Two drawers in the fridge may have pictures of fruits and vegetables on them, but that doesn’t make them good at preserving produce. Over the course of three days, our test materials lost an average of 0.42 grams of moisture per hour. To give you some context, our acceptable average hovers around 0.08 grams per hour. That's a recipe for dried out carrots and wilted lettuce.

Samsung RH29H9000SR Crisper Drawers

The crispers have no adjustable controls, and are really quite bad at retaining moisture.

Samsung RH29H9000SR Freezer

As door-in-door storage only effects the fresh side, the freezer compartment remains unaltered.

Standard freezing

Even phenomenal freezing consistency won’t necessarily correlate with faster freezing times. The Showcase’s frozen food compartment chilled our room-temperature test materials in one hour and 32 minutes. That’s acceptable, but it’s not breaking any records.

As you would expect of a high-end fridge, the insulation in the Samsung’s freezer proved more than capable of retaining cold air. After letting the appliance sit for 36 hours without power, frozen test materials had warmed to only 26.83°F.

A pinnacle of performance

Because of their tall, skinny compartments, side-by-sides are more likely to suffer from temperatures that fluctuate from top to bottom. The Food Showcase, however, sidesteps that pitfall entirely.

Samsung RH29H9000SR Controls

Samsung's typical touch screen controls allow you to manipulate the fridge.

The RH29H9000SR managed to cool food almost precisely down to 37ºF, and the freezer was cold and consistent enough that temperatures never went above 0ºF, ever. That uniformly perfect performance is rare in our tests, and it didn't come at the expense of energy efficiency.

Samsung RH29H9000SR Crisper Drawers

The crispers have no adjustable controls, and are really quite bad at retaining moisture.

There’s always a catch, however, and in this case it’s the crisper. The drawers in this Samsung were so bad that over the course of 72 hours, our test materials lost almost five times more moisture than a typical crisper. Don’t expect this machine to do your greens any favors.

Aside from the door-in-door compartment, the feature spread proved pretty standard. The door-mounted icemaker is spatially efficient but can still make enough cubes for dinnertime in a single go. You’ve got an Energy Saver, Power Cool and Power Freeze, plus a Control Lock for houses with little children.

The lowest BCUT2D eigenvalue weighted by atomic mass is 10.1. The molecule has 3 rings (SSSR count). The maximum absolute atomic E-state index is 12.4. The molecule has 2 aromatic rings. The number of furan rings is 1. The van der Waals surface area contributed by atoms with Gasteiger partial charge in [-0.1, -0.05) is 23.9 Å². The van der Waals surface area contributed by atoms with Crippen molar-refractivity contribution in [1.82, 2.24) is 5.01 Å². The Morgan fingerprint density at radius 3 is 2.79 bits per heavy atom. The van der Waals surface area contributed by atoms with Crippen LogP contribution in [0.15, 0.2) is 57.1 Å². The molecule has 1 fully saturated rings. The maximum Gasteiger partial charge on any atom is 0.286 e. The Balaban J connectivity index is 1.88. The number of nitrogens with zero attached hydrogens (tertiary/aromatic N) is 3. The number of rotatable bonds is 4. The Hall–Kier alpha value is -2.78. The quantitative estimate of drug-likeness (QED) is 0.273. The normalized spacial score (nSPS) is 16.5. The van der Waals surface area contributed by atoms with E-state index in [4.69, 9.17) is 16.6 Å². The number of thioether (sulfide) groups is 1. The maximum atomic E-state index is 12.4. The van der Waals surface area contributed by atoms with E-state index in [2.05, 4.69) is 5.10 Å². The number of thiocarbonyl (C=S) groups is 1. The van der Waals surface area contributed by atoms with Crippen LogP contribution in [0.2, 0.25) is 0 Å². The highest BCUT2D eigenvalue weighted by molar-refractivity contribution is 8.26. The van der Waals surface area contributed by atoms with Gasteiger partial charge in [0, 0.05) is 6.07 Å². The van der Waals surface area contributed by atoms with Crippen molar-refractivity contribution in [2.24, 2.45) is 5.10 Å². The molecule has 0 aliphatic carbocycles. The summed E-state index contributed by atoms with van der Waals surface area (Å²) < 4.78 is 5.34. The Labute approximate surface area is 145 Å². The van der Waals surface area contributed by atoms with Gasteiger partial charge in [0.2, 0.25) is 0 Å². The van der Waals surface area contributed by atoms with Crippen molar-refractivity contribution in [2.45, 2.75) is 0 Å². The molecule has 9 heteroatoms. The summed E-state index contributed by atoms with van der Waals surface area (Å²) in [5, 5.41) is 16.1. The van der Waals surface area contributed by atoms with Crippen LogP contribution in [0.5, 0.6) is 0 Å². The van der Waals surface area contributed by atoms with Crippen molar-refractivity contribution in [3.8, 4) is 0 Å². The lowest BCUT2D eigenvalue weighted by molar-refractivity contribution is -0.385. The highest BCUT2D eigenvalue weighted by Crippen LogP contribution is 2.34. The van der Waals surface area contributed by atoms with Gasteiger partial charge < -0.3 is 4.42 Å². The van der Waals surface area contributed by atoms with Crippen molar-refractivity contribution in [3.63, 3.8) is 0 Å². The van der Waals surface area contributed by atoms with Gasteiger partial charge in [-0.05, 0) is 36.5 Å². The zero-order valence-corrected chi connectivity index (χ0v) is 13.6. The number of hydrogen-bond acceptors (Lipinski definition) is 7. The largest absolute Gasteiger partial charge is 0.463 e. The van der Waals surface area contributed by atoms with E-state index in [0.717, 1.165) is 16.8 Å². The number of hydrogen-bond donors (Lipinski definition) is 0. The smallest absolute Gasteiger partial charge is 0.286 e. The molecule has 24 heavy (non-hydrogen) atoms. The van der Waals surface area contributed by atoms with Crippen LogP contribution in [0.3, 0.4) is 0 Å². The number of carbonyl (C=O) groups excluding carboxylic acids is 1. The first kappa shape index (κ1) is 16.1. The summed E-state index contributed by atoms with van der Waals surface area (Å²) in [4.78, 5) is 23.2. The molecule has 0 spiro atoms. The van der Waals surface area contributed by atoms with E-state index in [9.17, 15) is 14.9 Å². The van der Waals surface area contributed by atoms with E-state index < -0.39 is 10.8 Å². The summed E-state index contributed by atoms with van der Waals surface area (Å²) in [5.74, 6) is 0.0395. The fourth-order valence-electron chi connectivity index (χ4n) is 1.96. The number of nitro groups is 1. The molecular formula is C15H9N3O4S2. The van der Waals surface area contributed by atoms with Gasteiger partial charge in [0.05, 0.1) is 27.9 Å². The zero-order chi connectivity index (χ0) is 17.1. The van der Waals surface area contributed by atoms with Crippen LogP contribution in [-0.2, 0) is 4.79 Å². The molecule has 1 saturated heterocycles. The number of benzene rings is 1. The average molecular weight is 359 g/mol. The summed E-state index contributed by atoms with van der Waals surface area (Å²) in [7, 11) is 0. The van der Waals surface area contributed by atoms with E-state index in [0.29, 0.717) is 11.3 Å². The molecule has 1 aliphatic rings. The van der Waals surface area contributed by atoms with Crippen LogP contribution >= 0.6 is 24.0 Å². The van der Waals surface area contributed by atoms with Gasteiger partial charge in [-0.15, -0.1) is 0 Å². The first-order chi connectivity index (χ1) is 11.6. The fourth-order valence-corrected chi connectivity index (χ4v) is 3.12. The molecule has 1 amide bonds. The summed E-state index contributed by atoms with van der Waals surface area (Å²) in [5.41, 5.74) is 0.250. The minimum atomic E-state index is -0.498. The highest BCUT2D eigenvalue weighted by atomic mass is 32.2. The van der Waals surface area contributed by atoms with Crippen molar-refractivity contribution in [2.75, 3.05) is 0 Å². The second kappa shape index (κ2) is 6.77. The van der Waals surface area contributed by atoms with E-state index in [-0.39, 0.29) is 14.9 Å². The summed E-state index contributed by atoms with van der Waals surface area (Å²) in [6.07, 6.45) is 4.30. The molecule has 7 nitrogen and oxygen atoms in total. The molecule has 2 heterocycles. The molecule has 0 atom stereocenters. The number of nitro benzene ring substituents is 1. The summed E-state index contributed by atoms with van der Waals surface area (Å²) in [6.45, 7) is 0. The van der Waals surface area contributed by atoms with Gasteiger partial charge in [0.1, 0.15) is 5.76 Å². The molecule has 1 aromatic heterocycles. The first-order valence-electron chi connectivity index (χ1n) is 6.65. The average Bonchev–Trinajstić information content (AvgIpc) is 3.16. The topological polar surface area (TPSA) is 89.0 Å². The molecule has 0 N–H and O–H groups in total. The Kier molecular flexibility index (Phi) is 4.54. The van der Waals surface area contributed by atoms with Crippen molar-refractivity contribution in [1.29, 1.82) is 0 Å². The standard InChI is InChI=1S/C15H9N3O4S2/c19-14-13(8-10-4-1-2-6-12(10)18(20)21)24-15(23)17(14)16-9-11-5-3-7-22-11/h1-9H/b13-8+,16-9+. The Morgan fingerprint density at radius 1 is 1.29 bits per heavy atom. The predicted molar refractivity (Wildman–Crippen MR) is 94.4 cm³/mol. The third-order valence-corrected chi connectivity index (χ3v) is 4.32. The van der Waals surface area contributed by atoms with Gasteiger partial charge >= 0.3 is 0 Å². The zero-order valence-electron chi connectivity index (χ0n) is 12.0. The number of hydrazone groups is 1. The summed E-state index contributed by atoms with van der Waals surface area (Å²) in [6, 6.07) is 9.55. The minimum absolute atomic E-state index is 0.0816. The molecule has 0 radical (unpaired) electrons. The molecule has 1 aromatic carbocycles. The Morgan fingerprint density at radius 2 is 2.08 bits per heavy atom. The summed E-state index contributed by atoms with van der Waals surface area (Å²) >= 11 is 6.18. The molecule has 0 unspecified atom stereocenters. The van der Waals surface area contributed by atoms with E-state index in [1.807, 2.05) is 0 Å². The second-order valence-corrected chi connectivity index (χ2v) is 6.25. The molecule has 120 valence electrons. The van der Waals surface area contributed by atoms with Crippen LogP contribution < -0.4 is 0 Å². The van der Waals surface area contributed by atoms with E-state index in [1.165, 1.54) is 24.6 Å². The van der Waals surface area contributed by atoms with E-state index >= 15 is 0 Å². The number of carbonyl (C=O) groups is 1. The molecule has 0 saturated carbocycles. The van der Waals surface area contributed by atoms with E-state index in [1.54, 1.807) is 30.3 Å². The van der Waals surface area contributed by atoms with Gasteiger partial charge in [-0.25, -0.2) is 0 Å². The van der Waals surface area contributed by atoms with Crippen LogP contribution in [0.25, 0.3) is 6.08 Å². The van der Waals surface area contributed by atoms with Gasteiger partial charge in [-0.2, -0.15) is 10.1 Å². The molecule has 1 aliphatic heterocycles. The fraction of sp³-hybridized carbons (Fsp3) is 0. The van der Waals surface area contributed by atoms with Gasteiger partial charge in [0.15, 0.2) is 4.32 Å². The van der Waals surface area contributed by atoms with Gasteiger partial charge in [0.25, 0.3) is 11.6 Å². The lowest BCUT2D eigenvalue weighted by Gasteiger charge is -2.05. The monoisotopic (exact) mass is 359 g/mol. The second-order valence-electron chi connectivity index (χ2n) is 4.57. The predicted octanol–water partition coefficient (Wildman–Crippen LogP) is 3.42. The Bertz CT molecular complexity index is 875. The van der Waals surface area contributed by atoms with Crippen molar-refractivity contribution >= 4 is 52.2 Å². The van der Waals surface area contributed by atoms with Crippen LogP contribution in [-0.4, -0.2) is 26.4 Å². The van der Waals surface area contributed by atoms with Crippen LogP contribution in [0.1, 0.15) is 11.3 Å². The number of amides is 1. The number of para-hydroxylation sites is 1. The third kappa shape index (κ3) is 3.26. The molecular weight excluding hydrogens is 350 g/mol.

For in-depth performance information, please visit the Science Page.

Samsung RH29H9000SR Interior

Inside, the overall layout is quite typical compared to regular side-by-side fridges.

So much room!

Side-by-sides often feel quite cramped, but this Samsung is large enough that it never felt that way. The main fridge compartment has four shelves—one of which slides out like a drawer—plus the two crispers. On the door, you get six different shelves, five of which can accommodate gallon-sized jugs and two of which can slide out like drawers. All of the door shelves are highly accessible regardless of which way you get at them. In total, this plethora of storage surfaces provides 14.25 cubic feet of usable space.

The freezer is a bit more straightforward. Four shelves and three sliding drawers provide most of the usable storage, with three small buckets under the icemaker on the door. These all give you 7.65 usable cubic feet, making this freezer exceptionally roomy.

Despite the large amount of storage, the Showcase still proved to be quite energy efficient. At a rate of $0.09 per kWh, this fridge should only cost you about $50.01 per year. It only requires 0.07 kWh per usable cubic foot—and that’s with the icemaker running—which means this fridge is as efficient as the best of them.

A superlative specimen

If you’ve never been particularly fond of side-by-side fridges, Samsung’s Food Showcase is definitely the product that will change your mind. Phenomenal performance—crisper aside—and improved accessibility via the door-in-door storage means this fridge earns its place alongside history's great designs.

True, it is more expensive than a traditional side-by-side: A $2,999 MSRP and $2,699 sale price puts it in the same class as some upper-echelon French door fridges. In this case, though, we can confirm that you're definitely getting what you pay for. If you manage to track down a more generous sale price, absolutely put the Food Showcase on your shopping list.

Meet the tester

Matthew Zahnzinger

Matthew Zahnzinger

Logistics Manager & Staff Writer


Matthew is a native of Brockton, MA and a graduate of Northeastern, where he earned a degree in English and Theatre. He has also studied at the Gaiety School of Acting in Dublin and spends most of his free time pursuing a performance career in the greater Boston area.

See all of Matthew Zahnzinger's reviews

Checking our work.

We use standardized and scientific testing methods to scrutinize every product and provide you with objectively accurate results. If you’ve found different results in your own research, email us and we’ll compare notes. If it looks substantial, we’ll gladly re-test a product to try and reproduce these results. After all, peer reviews are a critical part of any scientific process.